Ruben waited outside the hospital elevator. A familiar ting! sound, then the doors opened. Walking in, he mumbled, “Third floor”, to the attendant, moved to the back of the elevator and leaned on the wall. He felt tired. Rubbing the back of his neck, he stared for a while at the only other man with him. The man was bald and thin, with a slight paunch. Ruben could see several bags of food around the man’s feet. The man was leaning on the side of the elevator. Ruben noticed a slight twitching in the left hand. The right foot was constantly tapping on the floor. The man had his eyes closed. He was mumbling. He looked like he was in deep prayer. Ruben quickly averted his eyes.
A familiar ting! sound and, again, the doors opened. “Third floor,” the attendant announced. Ruben hesitated for a moment and then stepped out.
He walked around for a bit looking for someone. He saw a passing nurse and stopped her.
“Where’s 312?” he asked.
“Right over there,” the nurse answered. She pointed towards the end of the corridor. “Just turn left at the end. You won’t miss it.” She smiled.
Ruben muttered a quick thanks, and then turned away. He easily found Room 312. He stood there for a moment, hesitant. Then, he walked in.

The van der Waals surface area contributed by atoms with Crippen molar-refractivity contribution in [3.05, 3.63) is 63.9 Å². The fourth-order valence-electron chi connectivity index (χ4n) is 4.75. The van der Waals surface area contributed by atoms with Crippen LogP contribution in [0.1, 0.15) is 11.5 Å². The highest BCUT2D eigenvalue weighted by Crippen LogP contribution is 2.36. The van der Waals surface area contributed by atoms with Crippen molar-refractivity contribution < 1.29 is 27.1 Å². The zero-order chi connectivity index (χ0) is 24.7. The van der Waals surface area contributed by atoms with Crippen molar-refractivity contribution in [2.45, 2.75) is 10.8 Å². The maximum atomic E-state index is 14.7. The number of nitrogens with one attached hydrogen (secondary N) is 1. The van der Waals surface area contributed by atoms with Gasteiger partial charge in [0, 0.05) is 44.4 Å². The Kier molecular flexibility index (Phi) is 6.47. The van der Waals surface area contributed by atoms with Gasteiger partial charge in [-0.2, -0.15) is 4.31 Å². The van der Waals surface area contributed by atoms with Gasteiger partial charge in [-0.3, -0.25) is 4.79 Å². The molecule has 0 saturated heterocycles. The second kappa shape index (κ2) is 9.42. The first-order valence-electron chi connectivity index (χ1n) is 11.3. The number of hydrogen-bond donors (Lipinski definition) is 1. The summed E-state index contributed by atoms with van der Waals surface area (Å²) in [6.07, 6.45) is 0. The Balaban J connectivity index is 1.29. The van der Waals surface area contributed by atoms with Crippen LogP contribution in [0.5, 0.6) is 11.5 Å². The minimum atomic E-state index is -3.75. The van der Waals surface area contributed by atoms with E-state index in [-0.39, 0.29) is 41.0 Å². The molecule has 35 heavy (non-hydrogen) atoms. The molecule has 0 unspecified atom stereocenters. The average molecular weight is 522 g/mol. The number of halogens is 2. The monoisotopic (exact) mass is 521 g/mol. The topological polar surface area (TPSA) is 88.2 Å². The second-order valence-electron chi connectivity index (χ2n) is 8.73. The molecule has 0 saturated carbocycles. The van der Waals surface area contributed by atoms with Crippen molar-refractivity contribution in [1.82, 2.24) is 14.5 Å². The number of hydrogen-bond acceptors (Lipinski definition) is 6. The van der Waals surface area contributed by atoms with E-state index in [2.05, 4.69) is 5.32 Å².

The moment he saw the white sheet that covered the bed, Ruben immediately looked down. He closed his eyes and drew a sharp breath. Resting his head on his fingers, he massaged his temples for a while. Then, he opened his eyes, careful not to look up, and made his way towards the low sofa. He waited a while, still staring at the floor. Then, he drew a deep breath, held it, and looked around. Beside him, several magazines laid scattered, opened at different pages. A cold cup of coffee was sitting on top of the mini-refrigerator. A small lamp was lit, creating shadows across the room. Bouquets of flowers, some dried up, adorned the night table. Ruben shifted in his seat, picked up a magazine, and stared unseeingly at the pictures for a while. Then, gathering his courage, he stood up and went to the bed.
She seemed to be sleeping peacefully. Spread out like vines framing her pale, white face, her black hair marked a clear contrast to the pillows. He touched her hand. It was limp, but warm. She was breathing, though aided by a respirator, her chest rising and descending in a slow, deliberate manner. Her eyes were shut tight, though Ruben saw her pupils often move randomly. He reached out and touched her chest. There was a definite beating of the heart.
The door opened.
“Ruben, I didn’t realize you were already here.”
Ruben turned around and saw his father. He was carrying a cup of coffee on one hand, and several sandwiches in the other. “I’m not staying long. I still have classes.”
“Oh. You still have classes at this time?”
Ruben bit his lower lip, and then answered, “Yea.”
His father stared at him for a while, then looked down on his shoes and mumbled, “Well, then I guess I’ll just tell her you came when she wakes up, ok?”